Create a Stumpery from Tree Roots and Stumps

Create a Stumpery from Tree Roots and Stumps

Stumpery - Biddulph Grange Garden - Biddulph

The objective of a Stumpery is to create a garden feature from ferns, logs and old tree roots. The Victorians started a trend to build Rooteries, Ferneries and Stumperies as romantic woodland places to grow exotic ferns and woodland plants. If you have a dark corner or want to collect ferns then you could start your own Stumpery quite easily and add to it as the fancy takes you.

Construction of a Stumpery

  • Old trees are the basic raw material.
  • Up rooted tree stumps like those after a big storm or pulled out by chains form a great base
  • Gnarled and twisted shapes work well to create form and shape
  • Just cutting trees down to stumps can be enough in a small garden
  • If you live in or near the countryside finding logs and tree stumps should be relatively easy.
  • In a suburban gardens a few pieces of trunk from felled sycamore can form the basis for a mini-stumpery.
  • Drift wood old branches or any wood artfully arranged can also be used
  • Bark chippings can unite the feel for the area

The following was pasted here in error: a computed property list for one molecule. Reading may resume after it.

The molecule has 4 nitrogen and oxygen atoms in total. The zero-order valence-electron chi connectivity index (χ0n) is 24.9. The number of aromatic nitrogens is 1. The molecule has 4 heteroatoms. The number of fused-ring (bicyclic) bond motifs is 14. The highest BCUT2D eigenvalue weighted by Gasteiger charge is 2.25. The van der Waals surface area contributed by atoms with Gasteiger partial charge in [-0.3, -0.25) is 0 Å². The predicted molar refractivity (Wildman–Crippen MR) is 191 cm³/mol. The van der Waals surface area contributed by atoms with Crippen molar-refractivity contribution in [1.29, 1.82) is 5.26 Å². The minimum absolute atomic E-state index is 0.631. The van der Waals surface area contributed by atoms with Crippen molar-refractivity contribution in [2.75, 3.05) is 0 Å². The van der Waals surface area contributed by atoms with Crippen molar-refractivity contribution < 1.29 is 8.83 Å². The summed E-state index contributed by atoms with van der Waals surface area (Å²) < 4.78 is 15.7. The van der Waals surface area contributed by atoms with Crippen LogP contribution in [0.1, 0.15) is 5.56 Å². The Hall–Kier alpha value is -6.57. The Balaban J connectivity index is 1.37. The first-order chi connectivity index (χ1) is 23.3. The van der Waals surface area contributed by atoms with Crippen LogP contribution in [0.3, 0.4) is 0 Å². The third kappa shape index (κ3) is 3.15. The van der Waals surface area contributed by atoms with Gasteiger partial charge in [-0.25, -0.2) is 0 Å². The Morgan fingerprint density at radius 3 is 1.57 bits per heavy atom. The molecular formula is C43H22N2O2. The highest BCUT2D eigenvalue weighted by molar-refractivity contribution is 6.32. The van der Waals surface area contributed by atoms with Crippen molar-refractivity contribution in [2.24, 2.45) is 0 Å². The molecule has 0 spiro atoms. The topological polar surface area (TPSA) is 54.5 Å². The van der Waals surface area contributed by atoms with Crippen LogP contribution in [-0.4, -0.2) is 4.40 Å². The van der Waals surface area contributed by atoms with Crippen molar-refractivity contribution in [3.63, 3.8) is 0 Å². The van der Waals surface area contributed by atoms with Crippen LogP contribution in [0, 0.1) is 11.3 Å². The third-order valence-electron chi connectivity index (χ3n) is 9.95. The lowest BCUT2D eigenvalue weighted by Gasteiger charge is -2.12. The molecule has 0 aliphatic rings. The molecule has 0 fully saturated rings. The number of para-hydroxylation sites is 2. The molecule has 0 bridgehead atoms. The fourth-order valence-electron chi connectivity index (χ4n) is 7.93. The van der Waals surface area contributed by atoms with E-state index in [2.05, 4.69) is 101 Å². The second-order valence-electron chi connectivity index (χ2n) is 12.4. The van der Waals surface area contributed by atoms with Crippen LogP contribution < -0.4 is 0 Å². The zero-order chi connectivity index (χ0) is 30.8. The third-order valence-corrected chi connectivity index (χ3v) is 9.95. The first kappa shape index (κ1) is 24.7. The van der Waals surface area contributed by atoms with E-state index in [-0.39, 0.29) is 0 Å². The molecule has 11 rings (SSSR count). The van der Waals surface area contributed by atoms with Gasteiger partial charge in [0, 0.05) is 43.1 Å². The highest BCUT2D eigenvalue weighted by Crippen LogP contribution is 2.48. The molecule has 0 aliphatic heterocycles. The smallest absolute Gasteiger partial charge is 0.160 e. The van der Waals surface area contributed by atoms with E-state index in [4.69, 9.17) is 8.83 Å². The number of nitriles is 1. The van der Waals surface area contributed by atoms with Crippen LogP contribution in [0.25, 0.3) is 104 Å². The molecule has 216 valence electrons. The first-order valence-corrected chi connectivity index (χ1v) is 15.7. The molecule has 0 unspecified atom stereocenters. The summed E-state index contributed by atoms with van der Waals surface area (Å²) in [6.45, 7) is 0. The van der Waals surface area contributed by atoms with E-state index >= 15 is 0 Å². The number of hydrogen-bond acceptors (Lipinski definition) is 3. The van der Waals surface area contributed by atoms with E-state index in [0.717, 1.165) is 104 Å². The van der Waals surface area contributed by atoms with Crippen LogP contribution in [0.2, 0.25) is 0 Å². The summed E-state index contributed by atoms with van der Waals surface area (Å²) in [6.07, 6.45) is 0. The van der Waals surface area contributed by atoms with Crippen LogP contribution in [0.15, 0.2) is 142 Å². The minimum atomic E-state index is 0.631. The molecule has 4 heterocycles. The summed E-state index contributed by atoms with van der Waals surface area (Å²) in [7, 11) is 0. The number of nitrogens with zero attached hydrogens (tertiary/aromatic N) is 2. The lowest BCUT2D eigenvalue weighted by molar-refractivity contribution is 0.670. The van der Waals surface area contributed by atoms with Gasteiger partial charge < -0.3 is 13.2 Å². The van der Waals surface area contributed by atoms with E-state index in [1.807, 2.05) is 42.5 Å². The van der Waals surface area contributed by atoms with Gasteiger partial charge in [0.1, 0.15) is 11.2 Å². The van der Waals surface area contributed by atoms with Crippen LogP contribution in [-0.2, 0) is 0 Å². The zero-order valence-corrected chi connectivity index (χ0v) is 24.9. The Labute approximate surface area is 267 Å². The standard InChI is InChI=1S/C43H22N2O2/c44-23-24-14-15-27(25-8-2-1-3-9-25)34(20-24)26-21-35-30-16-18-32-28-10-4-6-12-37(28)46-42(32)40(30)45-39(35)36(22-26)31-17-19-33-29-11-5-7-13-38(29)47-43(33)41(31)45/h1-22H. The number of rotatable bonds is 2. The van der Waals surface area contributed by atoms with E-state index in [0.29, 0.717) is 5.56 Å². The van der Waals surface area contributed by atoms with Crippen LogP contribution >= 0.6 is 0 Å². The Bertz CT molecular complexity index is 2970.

Eco-Friendly Stumps

  • Different wild life to that found in tidy gardens love stumperies.
  • Fungus can thrive on decaying wood and moist conditions.
  • Insects and small mammals have a place to hide, feed and multiply

Plant Up with some Ferns

  • Mosses and lichen can be encouraged by painting uncovered surfaces with yoghurt
  • Ferns should be planted in spaces between stumps and roots. They like dark places without fertiliser but some leaf mold can be added to the soil.
  • Chose a variety of ferns for shape, size and colour.
  1. Matteuccia Ostrich feather fern upto 3 feet
  2. Dyopterarias erythrosora has elegant fronds that emerge bright orange and change to lime-green as they age.
  3. Harts Tongue fern Phylitis has a smoother leaf and sword shape
  4. Athyriums like the Japanese painted fern (niponicum pictum,) and Lady fern are smaller but can  light up very dark places.
  5. Adiantum pedatum is a small maidenhair fern with a fragile appearance but a hardy nature. It has a running rootstock that quickly makes a respectable clump.
  • Snowdrops, celandines,primroses and foxgloves may grow well in semi shaded areas or on the edge of the Stumpery.
  • If planting Bluebells make sure they are the native kind not the hybrid or Spanish variety

More information on Ferns is available on

Photograph of Stumpery at Biddulph Grange Garden – Biddulph by westher, on Flickr under creative commons license.

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